Trump’s climate comments were uncritically covered on several CNN programs, including New Day, Anderson Cooper 360, and CNN Tonight with Don Lemon. And on the November 27 edition of Inside Politics, host John King and senior political reporter Manu Raju agreed that Trump’s climate remarks were a “big deal.” Some of these programs included speculation about whether Trump truly meant what he said to the Times or whether it was a negotiating ploy, but none mentioned any specific steps Trump has taken since the election that undermine claims that he has reversed course on climate change.

    By contrast, several other CNN programs included pushback on the notion that Trump had “softened” or “reversed” his position on climate change. For instance, on the November 23 edition of Erin Burnett Outfront, CNN senior political analyst Ron Brownstein cited Trump’s plan to repeal the Clean Power Plan as evidence that although Trump is “signaling a different tone” on climate change, “when you get into the guts of the policy, he is going in the same direction”:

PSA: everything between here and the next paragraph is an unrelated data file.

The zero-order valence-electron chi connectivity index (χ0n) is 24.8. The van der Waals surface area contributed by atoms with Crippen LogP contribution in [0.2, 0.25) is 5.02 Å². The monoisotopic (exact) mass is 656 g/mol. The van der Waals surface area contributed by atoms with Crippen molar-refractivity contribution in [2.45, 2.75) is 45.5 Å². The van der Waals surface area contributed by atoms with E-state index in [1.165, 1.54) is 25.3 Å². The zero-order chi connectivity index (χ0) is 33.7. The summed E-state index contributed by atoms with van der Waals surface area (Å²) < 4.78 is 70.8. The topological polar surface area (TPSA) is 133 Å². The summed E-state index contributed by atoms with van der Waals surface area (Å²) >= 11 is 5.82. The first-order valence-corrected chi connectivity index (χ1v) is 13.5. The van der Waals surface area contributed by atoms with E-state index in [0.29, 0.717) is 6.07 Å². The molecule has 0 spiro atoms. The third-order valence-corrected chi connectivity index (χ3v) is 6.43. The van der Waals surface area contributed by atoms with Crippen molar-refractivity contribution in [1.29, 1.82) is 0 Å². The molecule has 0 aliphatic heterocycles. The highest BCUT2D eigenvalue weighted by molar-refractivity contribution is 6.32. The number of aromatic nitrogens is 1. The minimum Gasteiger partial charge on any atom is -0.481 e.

Brownstein made the same point during appearances on the November 22 edition of CNN’s The Situation Room and the November 27 edition of CNN Newsroom.

    Similarly, in an interview with NextGen Climate founder Tom Steyer on the November 27 edition of Fareed Zakaria GPS, host Zakaria noted that despite his comments to the Times, Trump “still has a leading climate change denier [Myron Ebell] as the head of his EPA transition, [and] his actions and contradictory words have climate change activists concerned.” Zakaria added that Trump “does say he's going to reverse a lot of these executive actions that Obama has taken, whether it's on coal-fired plants or vehicle emissions.”